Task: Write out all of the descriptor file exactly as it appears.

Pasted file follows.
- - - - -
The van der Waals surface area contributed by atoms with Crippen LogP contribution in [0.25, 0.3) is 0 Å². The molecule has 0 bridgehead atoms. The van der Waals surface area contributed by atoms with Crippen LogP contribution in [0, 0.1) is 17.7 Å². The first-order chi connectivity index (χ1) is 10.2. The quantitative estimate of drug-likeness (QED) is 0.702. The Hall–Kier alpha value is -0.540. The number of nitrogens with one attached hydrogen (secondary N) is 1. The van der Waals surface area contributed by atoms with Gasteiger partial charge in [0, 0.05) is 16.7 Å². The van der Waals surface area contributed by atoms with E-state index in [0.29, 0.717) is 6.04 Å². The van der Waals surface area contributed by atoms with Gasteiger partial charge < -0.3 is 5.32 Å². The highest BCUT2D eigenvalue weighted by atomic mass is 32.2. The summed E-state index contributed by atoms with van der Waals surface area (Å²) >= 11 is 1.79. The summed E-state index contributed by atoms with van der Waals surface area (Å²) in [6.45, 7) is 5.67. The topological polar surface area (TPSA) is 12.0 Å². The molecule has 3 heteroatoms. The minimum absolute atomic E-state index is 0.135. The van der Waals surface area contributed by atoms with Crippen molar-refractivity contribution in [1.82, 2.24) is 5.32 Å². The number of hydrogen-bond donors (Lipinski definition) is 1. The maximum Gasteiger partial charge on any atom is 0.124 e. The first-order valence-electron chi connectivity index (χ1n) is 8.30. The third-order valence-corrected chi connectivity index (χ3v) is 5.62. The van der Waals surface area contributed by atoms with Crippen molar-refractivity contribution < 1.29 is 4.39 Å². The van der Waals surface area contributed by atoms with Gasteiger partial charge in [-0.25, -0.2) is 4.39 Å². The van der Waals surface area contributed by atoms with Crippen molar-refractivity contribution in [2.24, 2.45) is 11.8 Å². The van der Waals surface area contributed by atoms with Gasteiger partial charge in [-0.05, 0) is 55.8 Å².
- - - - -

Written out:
The van der Waals surface area contributed by atoms with Crippen LogP contribution in [0.25, 0.3) is 0 Å². The molecule has 0 bridgehead atoms. The van der Waals surface area contributed by atoms with Crippen LogP contribution in [0, 0.1) is 17.7 Å². The first-order chi connectivity index (χ1) is 10.2. The quantitative estimate of drug-likeness (QED) is 0.702. The Hall–Kier alpha value is -0.540. The number of nitrogens with one attached hydrogen (secondary N) is 1. The van der Waals surface area contributed by atoms with Gasteiger partial charge in [0, 0.05) is 16.7 Å². The van der Waals surface area contributed by atoms with E-state index in [0.29, 0.717) is 6.04 Å². The van der Waals surface area contributed by atoms with Gasteiger partial charge < -0.3 is 5.32 Å². The highest BCUT2D eigenvalue weighted by atomic mass is 32.2. The summed E-state index contributed by atoms with van der Waals surface area (Å²) >= 11 is 1.79. The summed E-state index contributed by atoms with van der Waals surface area (Å²) in [6.45, 7) is 5.67. The topological polar surface area (TPSA) is 12.0 Å². The molecule has 3 heteroatoms. The minimum absolute atomic E-state index is 0.135. The van der Waals surface area contributed by atoms with Crippen molar-refractivity contribution in [1.82, 2.24) is 5.32 Å². The number of hydrogen-bond donors (Lipinski definition) is 1. The maximum Gasteiger partial charge on any atom is 0.124 e. The first-order valence-electron chi connectivity index (χ1n) is 8.30. The third-order valence-corrected chi connectivity index (χ3v) is 5.62. The van der Waals surface area contributed by atoms with Crippen molar-refractivity contribution < 1.29 is 4.39 Å². The van der Waals surface area contributed by atoms with Gasteiger partial charge in [-0.25, -0.2) is 4.39 Å². The van der Waals surface area contributed by atoms with Crippen molar-refractivity contribution in [2.24, 2.45) is 11.8 Å². The van der Waals surface area contributed by atoms with Gasteiger partial charge in [-0.05, 0) is 55.8 Å².